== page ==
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Blood is thicker than water

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Senior Member
Jul 19, 2007
Member Type
Student or Learner
There's an old saying which goes" Blood is thicker than water"- which means that your parents and other relatives will stick by you in times of need more than your friends will. Do you think this is true? Give reasons and examples to support your opinion. If you like, you may describe an experience which illustrates your point of view.

"Blood is thicker than water"- that old adage has always been true for me. There are some reasons to uphold my opinion: Friends can be unstable while parents and relatives may not and because parents and relatives are the ones who really care for us.
Friends can be unstable while parents and relatives may not. That is mostly true, especially in my case. Even who you call "bestfriend" can change because he/she usually receives the same pressure as you do. For those who are in adolescent, their bestfriends' mood are very easy to oscillate each and every day. At the same time, parents- who have already lived with us since the day we were born- is the ones who understand us most. Moreover, almost all our experience they have already been through, so they can give us advice and that helps, much or not. I myself do not want to confer with my best friend about my very secrects for fear of him revealing it to everyone the day he changes, but my mother. She gave me some good advice, though, and I am sure that she never told it to anyone else.
Although you may also whining about your scores at school to your close friends but in all probability, what we receive often are mild comments with several phrases like" Oh, I am very sorry to hear that" or "Try harder next time" or even pretend to have deaf ears and ignore our whining completely. Few really cares for others apart from themselves, but that is not in the case with our parents. They stand by us most of the time and give us good hints to help us resolve our problems. I remember talking to my mother about some bad scores I had got, she said that it is not the end of the world and she also had had many many appalling results back at school. She fostered me to go on and never give up or feel ashamed about those bad scores because I surely learned a lot from them. I think it was a very nice comment of hers.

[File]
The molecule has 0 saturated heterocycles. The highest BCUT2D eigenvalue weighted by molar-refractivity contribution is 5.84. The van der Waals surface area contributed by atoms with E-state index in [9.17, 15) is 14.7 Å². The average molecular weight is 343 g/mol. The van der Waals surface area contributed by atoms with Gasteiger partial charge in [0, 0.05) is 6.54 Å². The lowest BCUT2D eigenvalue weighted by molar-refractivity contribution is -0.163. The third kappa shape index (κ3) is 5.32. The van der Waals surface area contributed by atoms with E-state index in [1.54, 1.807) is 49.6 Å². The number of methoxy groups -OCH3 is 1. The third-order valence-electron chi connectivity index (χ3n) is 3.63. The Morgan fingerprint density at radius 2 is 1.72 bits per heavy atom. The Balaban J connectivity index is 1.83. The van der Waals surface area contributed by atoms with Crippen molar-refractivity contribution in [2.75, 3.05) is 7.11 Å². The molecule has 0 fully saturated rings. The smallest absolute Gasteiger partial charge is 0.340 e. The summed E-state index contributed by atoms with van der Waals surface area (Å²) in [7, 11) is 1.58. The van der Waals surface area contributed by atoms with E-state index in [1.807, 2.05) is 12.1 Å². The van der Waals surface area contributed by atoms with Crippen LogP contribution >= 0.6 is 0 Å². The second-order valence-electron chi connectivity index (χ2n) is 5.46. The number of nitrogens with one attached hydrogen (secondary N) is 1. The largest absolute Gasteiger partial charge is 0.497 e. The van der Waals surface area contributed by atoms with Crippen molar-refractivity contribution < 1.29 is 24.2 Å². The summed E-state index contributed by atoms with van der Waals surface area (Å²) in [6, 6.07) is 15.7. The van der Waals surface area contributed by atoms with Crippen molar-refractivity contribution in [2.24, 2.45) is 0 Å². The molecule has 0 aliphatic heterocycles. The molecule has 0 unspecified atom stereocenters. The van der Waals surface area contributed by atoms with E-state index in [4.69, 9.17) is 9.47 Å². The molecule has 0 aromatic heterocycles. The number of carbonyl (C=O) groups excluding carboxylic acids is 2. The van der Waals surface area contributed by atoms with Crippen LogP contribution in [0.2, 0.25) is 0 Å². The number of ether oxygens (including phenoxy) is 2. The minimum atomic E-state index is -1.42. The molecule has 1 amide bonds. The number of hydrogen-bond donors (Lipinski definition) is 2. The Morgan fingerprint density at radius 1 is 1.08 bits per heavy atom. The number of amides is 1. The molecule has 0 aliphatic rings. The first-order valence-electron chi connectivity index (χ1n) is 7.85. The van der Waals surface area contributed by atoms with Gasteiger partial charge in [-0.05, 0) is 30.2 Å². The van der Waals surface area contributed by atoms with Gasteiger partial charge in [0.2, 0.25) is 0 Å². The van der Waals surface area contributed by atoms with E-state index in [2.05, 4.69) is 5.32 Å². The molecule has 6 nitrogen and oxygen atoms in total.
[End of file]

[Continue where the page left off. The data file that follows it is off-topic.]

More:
By and large, I think friends do not understand us as much as our parents and relatives, so we have to count on them and never let them down.


Feb 9, 2003
Member Type
Native Language
American English
Home Country
United States
Current Location
United States
I think you want to use unreliable or undependable rather than unstable. Example:
Your friends can be unreliable. Your parents are more dependable.​

  • Our parents understand us best.
  • They have often been through the same experiences, so they can give us advice.
  • I am afraid to tell my best friend my secrets because he might tell somebody, but I don't think my mother would do that.
  • Although you might complain about your grades to your friends, they might not be very sympathetic.
  • Few really care for others.
  • You can count on your parents. They stand by us and give us good advice to help us solve our problems.
  • My mother encouraged me to keep trying, and she told me that I was learning despite my bad grades.
When talking about your marks at school, say grades instead of scores.

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